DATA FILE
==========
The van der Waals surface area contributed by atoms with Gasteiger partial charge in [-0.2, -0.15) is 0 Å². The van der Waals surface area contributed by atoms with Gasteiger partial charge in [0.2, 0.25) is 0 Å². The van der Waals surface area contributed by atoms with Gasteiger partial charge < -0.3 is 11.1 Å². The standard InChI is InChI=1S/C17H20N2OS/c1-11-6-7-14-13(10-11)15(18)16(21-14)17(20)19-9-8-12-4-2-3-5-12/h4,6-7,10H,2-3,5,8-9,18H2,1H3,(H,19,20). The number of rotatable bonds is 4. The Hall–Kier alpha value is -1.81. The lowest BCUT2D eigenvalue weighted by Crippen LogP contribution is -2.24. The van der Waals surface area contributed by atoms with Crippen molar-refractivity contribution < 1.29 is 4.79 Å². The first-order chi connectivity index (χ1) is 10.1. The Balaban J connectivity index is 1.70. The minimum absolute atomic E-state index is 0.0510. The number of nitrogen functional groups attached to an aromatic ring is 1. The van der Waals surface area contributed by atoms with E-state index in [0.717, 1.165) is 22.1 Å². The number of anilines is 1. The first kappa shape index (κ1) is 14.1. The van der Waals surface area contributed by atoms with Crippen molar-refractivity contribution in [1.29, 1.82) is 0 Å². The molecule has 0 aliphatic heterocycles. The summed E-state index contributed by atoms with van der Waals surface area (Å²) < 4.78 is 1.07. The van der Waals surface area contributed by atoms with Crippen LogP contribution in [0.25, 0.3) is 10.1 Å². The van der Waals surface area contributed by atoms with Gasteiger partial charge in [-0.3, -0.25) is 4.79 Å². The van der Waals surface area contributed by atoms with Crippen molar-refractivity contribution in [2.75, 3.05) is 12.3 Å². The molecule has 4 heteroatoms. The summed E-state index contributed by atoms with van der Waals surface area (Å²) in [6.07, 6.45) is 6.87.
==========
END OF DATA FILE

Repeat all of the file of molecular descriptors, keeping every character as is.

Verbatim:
The van der Waals surface area contributed by atoms with Gasteiger partial charge in [-0.2, -0.15) is 0 Å². The van der Waals surface area contributed by atoms with Gasteiger partial charge in [0.2, 0.25) is 0 Å². The van der Waals surface area contributed by atoms with Gasteiger partial charge < -0.3 is 11.1 Å². The standard InChI is InChI=1S/C17H20N2OS/c1-11-6-7-14-13(10-11)15(18)16(21-14)17(20)19-9-8-12-4-2-3-5-12/h4,6-7,10H,2-3,5,8-9,18H2,1H3,(H,19,20). The number of rotatable bonds is 4. The Hall–Kier alpha value is -1.81. The lowest BCUT2D eigenvalue weighted by Crippen LogP contribution is -2.24. The van der Waals surface area contributed by atoms with Crippen molar-refractivity contribution < 1.29 is 4.79 Å². The first-order chi connectivity index (χ1) is 10.1. The Balaban J connectivity index is 1.70. The minimum absolute atomic E-state index is 0.0510. The number of nitrogen functional groups attached to an aromatic ring is 1. The van der Waals surface area contributed by atoms with E-state index in [0.717, 1.165) is 22.1 Å². The number of anilines is 1. The first kappa shape index (κ1) is 14.1. The van der Waals surface area contributed by atoms with Crippen molar-refractivity contribution in [1.29, 1.82) is 0 Å². The molecule has 0 aliphatic heterocycles. The summed E-state index contributed by atoms with van der Waals surface area (Å²) < 4.78 is 1.07. The van der Waals surface area contributed by atoms with Crippen LogP contribution in [0.25, 0.3) is 10.1 Å². The van der Waals surface area contributed by atoms with Gasteiger partial charge in [-0.3, -0.25) is 4.79 Å². The van der Waals surface area contributed by atoms with Crippen molar-refractivity contribution in [2.75, 3.05) is 12.3 Å². The molecule has 4 heteroatoms. The summed E-state index contributed by atoms with van der Waals surface area (Å²) in [6.07, 6.45) is 6.87.